On the Road to the Cross – The Servant Girl

9781501822643How might your “convenient abandonment” of Jesus withhold the gospel from those individuals most in need of discovering God’s love?

The third message in our series, On the Road to the Cross, continues our theme of reading the narrative of the passion of Jesus from the perspective of the minor characters encountered along the way.

Our message for this week reinforces our realization that while while their may be minor characters, no one plays an insignificant role within God’s story of salvation.

The third message of the series has us considering Matthew 26:69-75, which is often referred to as the denial of Peter. Our reading of this event, however, has us consider the greater consequence of peter’s denial. While Peter’s denial is certainly a refusal to honor Jesus, his failure to share the good news of Jesus Christ with his confronters, the first of which was a young servant-girl.

The role of this unidentified young girl is so easily missed upon our reading of Peter’s denial of Jesus. Consider the risk the young girl assumed by approaching Peter with a loaded question?! Somewhere along the way the young girl must have witnessed the teaching, preaching, or healing ministry of Jesus. She would have seen Peter with the mysterious and miraculous Messiah!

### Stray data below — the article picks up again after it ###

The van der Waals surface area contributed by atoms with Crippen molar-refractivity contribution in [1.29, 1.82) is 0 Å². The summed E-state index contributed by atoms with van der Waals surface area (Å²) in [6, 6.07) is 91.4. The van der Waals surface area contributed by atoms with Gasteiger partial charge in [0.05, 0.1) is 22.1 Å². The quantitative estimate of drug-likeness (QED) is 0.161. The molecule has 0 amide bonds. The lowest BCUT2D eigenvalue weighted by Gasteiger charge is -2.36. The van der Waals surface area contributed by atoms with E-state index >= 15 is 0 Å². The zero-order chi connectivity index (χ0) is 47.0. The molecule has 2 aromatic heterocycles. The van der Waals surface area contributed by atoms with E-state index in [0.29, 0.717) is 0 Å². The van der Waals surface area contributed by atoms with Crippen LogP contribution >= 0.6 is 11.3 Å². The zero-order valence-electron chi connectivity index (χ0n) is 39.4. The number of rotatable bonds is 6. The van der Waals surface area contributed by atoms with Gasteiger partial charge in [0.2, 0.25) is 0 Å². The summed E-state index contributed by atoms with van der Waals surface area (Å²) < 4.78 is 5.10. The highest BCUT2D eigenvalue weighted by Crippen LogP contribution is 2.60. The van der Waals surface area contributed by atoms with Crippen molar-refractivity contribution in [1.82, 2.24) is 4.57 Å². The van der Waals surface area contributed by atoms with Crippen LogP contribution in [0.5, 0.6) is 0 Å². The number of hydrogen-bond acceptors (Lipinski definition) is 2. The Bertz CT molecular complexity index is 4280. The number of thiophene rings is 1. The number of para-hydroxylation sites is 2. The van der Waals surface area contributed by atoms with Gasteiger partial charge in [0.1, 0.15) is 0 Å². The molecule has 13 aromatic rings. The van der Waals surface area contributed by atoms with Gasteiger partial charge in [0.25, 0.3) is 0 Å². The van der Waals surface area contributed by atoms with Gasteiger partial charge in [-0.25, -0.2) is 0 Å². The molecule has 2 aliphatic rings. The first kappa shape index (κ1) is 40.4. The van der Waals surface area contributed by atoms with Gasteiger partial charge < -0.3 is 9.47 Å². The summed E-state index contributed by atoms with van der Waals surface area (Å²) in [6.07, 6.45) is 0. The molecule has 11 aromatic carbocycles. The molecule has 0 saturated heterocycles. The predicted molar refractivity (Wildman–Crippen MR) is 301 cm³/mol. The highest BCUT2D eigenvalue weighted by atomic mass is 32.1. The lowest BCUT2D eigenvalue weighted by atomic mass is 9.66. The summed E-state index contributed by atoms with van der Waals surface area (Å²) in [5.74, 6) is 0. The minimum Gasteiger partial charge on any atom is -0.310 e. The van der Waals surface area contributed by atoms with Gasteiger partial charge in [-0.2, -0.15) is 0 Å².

The scene was pretty tense. Peter was standing outside of Caiaphas’ house (in the courtyard) when the young servant-girl approached him. On just the other side of the wall, a judgement was being placed upon Jesus. Amid the chaos of the night,  as elders and scribes gathered to try the man from nazareth, as soldiers huddled around fires, a young servant girl (who’s task was to open a door), approached a man with a bold claim: “You were with him!”

Peter does not let her finish…though. Peter was with Jesus when? When did she see him? What was she so desperate to hear from Peter that would have caused her to assume the risk of apply a claim to a unknown man in the midst of a very tense and chaotic environment.

The point? Peter does not only deny Jesus! Peter denies the young servant-girl access to the most amazing and liberating message of God’s love! Peter withholds the love of God revealed in Jesus Christ from the one individual present in the courtyard most desperately in need of hearing of God’s love for her!

How do you deny Jesus? But also, to whom do you deny access to the amazement of the love of God when you withhold the good news of Jesus Christ?

If you want to hear more, have a listen to this week’s message!

Note – This sermon series is influenced by Rob Burkhart’s recent publication, On the Road to the Cross: Experience Easter with Those who were There. The book is a great read during the Season of Lent. I fully recommend you add this book to your library!!